Craven refused to comment on the accusations made by some Cosatu leaders and on why Vavi failed to appoint the auditing firm to conduct a forensic investigation.
Vavi's supporters believe that he is being targeted for publicly criticising ANC leaders, including President Jacob Zuma. But some of his union comrades have also accused him of targeting them for allegedly using Corruption Watch to investigate them.
Vavi has dismissed the allegations against him.
The call for his removal has paralysed the 1.2-million-strong federation, with some union affiliates now at each other's throats, particularly with the NUM pitched against Numsa. Both unions are having executive committee meetings this weekend to decide how to deal with various issues at next week's central executive committee meeting, including the Vavi saga and the government's hotly debated national development plan.
The ANC is said to be worried that a divided Cosatu could have a negative impact on its campaign for next year's general elections.
But some in Cosatu are convinced that the ANC is partly to blame for Cosatu's woes. Unlike in 2007, when the federation was united behind Zuma, it is now divided. In December last year at the ANC's Mangaung national conference, Dlamini threw his weight behind Zuma, while Vavi was more critical.
"The ANC is panicking," said a Cosatu leader. "They started the fight and are to blame for Cosatu's problems. But they are now asking themselves who is going to benefit if Cosatu were to collapse."
ANC secretary general Gwede Mantashe this week said the party would approach individual Cosatu affiliates to shore up the ailing federation, a move that political analysts say has undermined the independence of Cosatu.
But ANC spokesperson Keith Khoza rejected this. He said there was nothing wrong with dealing directly with Cosatu affiliates.
"We've met the NUM, Numsa and Sadtu to understand what is going on in these sectors in particular," Khoza said.
"For example, we've seen fights in the mining sector, the tensions in Marikana and shootings, which is of concern to us. The alliance cannot look another way. The decision to meet individual unions is meant to assist to understand the dynamics and try to bring harmony.
"We are also concerned that the crisis in the mining sector may affect the economy, negatively impact on the rand and lead to job losses.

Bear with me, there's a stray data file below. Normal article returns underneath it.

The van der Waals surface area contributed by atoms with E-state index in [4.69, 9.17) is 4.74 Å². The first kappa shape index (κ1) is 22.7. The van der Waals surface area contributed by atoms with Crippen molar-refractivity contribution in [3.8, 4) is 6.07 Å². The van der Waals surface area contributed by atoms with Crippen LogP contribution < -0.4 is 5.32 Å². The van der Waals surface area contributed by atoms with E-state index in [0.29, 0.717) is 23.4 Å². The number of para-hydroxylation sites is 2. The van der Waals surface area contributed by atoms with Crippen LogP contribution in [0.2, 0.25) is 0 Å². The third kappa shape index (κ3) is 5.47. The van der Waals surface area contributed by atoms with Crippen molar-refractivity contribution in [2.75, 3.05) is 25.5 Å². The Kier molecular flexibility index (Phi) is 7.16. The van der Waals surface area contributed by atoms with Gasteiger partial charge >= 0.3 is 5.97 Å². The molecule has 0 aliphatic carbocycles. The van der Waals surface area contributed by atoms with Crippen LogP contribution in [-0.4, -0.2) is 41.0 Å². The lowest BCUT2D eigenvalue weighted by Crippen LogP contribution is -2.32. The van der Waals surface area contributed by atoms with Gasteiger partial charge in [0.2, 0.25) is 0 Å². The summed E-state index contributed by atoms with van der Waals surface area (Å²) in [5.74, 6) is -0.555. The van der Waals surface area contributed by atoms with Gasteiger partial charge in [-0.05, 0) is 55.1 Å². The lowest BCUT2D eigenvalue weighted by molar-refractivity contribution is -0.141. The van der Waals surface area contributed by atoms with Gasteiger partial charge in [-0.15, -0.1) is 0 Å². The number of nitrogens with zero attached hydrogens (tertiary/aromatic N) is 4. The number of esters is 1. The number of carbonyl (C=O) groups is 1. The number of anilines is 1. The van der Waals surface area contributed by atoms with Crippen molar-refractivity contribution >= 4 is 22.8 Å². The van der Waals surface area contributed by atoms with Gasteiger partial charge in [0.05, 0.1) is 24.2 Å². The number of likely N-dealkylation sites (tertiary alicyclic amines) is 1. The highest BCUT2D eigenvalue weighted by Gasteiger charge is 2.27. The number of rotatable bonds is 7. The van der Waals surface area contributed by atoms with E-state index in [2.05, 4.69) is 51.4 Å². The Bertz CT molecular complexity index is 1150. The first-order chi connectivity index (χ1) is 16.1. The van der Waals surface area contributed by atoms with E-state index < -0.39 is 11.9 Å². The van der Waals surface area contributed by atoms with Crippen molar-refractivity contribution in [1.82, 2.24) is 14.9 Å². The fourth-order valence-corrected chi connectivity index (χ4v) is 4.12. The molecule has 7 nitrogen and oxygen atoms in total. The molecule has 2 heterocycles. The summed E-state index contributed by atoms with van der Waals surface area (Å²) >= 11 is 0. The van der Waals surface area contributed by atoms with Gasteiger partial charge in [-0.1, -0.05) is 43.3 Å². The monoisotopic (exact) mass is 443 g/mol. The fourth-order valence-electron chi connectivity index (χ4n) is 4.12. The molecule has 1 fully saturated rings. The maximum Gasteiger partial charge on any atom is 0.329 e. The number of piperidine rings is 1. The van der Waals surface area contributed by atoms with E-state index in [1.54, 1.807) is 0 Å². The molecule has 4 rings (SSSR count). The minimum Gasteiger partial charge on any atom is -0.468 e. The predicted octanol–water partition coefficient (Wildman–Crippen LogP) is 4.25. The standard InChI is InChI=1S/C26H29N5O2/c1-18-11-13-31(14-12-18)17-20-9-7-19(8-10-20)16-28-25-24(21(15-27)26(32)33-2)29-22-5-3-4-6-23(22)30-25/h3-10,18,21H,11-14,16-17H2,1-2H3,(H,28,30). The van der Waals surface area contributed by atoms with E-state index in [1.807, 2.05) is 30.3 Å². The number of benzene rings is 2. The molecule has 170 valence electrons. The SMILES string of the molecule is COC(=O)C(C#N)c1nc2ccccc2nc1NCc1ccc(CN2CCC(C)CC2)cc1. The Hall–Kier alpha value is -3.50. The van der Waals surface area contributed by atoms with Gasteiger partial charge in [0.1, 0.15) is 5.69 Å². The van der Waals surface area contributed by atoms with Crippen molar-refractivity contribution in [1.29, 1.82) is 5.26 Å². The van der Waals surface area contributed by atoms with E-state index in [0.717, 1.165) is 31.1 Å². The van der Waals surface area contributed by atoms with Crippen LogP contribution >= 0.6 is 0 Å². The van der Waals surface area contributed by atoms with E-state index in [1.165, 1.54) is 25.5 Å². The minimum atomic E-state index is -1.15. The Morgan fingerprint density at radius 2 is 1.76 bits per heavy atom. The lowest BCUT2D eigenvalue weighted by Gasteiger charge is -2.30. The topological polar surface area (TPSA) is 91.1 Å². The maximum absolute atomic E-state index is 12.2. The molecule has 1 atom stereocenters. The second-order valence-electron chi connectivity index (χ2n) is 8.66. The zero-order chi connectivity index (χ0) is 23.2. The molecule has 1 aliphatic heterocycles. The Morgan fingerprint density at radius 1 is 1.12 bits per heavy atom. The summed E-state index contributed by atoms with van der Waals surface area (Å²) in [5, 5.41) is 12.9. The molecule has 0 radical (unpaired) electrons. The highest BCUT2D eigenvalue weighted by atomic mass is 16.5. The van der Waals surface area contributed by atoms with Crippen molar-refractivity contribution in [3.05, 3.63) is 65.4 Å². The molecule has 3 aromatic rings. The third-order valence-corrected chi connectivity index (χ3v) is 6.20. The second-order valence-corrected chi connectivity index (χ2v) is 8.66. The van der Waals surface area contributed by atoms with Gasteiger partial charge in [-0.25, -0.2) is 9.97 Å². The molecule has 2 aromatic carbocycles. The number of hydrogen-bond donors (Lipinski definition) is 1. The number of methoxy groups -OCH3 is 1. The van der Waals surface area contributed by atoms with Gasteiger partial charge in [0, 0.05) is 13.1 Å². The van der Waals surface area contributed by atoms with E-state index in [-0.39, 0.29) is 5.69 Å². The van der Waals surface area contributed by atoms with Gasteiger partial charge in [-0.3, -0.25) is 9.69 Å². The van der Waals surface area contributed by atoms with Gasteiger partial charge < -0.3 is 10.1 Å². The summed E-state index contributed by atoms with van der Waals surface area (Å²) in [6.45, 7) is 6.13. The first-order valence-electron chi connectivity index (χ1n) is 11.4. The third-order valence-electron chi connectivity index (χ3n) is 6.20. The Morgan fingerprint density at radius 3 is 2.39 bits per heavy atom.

"Our meetings with individual unions focus on a broad range of issues, from labour brokering to the national development plan. No subject or issue is sacred. There are no holy cows."
Khoza denied allegations that the ANC was largely responsible for the deepening divisions within Cosatu.
"We have not contributed to the divisions within Cosatu. Ahead of Mangaung, there were people who were divided over the leadership at the elective conference but, once the delegates elected the new leadership, everybody put their differences behind," said Khoza.
"Cosatu is an independent organisation and has the right to differ with us. It has its own constituency and, from time to time, it would advance a particular line which suits their constituency, but that is the nature of the alliance."
Vavi could not be reached for comment this week. However, addressing the NUM's central committee meeting in Pretoria on Thursday, he said there were attempts to weaken the federation by dividing affiliate unions.
"We will, however, achieve none of our demands unless we transform our own organisations – building on our strengths and also recognising and boldly confronting our weaknesses," said Vavi.
"I have already referred to the external attacks we face – from the employers, the media, the DA [Democratic Alliance] and breakaway 'unions'.
"But our unity is also under internal attack, reflected in media campaigns based on lies and distortions about the federation and its leaders, spread by leaks from faceless, anonymous 'sources', with the sole aim of weakening and ultimately wrecking our proud federation. We must not allow that to happen."
ANC treasurer general Zweli Mkhize, who also addressed the same meeting, said the ANC was concerned about an unstable Cosatu and splinter unions within the federation.
He said the ANC's national executive committee recently decided it would "develop a comprehensive programme of engagement with individual Cosatu unions in order to understand their challenges and determine how we can all best respond to these.
"Cosatu unions and the formation of new rival unions are connected to the broader attack on the ANC itself. This is how we understand the formation of the so-called Workers' and Socialist Party (Wasp) which was preceded by the formation of Amcu.
"We understand these developments as part of the propaganda advanced by immature left-wing idealists that the ANC has become anti-workers and, therefore, should not continue to lead society. We must all work hard to regain lost ground," Mkhize said.